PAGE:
WASHINGTON, D.C. (AP) -- At the end of May, immigrants wanting to renew or replace green cards or apply for work permits will be able to do so electronically, the Homeland Security Department said Friday.
The department's Bureau for Citizenship and Immigration Services
will start accepting applications filed through the Internet on May 29.
Department officials expect more than 30,000 people to file electronically for those benefits. Those two types of applications account for 30 percent of about 7 million applications each year for various immigration benefits.
"This is the first step in our bigger plan to automate a lot of the applications," said John Shewairy, a spokesman for the bureau.
Previously, applications were available online, but they had to be mailed in.
Under the new service, once immigrants fill out and send their applications online, they must call the National Customer Support Center to schedule an appointment. Immigrants applying for other benefits, such as naturalization, will continue to receive receipts in the mail with appointment times and locations.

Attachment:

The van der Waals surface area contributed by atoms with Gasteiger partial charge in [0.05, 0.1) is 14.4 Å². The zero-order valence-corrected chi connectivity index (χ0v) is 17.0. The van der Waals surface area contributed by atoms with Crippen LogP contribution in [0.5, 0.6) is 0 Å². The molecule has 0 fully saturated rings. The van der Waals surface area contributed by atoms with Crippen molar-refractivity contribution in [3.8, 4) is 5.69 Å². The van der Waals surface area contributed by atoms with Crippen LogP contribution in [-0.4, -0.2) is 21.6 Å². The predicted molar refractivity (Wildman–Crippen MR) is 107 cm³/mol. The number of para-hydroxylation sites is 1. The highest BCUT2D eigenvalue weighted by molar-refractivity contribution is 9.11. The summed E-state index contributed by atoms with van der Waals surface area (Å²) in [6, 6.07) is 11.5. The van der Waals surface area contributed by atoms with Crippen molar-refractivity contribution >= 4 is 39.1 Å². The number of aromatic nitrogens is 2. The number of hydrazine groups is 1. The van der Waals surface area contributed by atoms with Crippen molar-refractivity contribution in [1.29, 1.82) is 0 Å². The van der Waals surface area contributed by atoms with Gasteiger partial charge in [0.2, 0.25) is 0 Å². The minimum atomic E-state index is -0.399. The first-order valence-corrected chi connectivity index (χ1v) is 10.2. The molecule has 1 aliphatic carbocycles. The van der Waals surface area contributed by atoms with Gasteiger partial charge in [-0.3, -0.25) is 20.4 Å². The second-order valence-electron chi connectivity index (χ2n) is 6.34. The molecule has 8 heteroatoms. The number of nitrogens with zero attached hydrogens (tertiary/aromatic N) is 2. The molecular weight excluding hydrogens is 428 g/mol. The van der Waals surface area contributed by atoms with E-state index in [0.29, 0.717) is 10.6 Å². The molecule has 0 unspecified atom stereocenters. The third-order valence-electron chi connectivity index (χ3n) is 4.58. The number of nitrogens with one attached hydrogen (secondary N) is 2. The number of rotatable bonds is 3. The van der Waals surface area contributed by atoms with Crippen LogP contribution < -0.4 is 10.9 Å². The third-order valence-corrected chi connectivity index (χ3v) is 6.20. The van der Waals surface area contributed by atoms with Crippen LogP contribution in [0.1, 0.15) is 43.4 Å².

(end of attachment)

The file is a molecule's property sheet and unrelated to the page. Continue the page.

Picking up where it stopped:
At the appointment, immigrants' photos, fingerprints and signatures will be taken with high tech equipment.
Immigration officials will archive the fingerprints and other information to check the applicant's identity against FBI databases and to do other background checks. The citizenship bureau said the replacement or renewed green cards and work permits will have special security features.
In the fall, the bureau plans to accept electronically filed applications for other benefits, including for temporary protected status, petitions for nonimmigrant workers and for nonimmigrant status changes or extensions.
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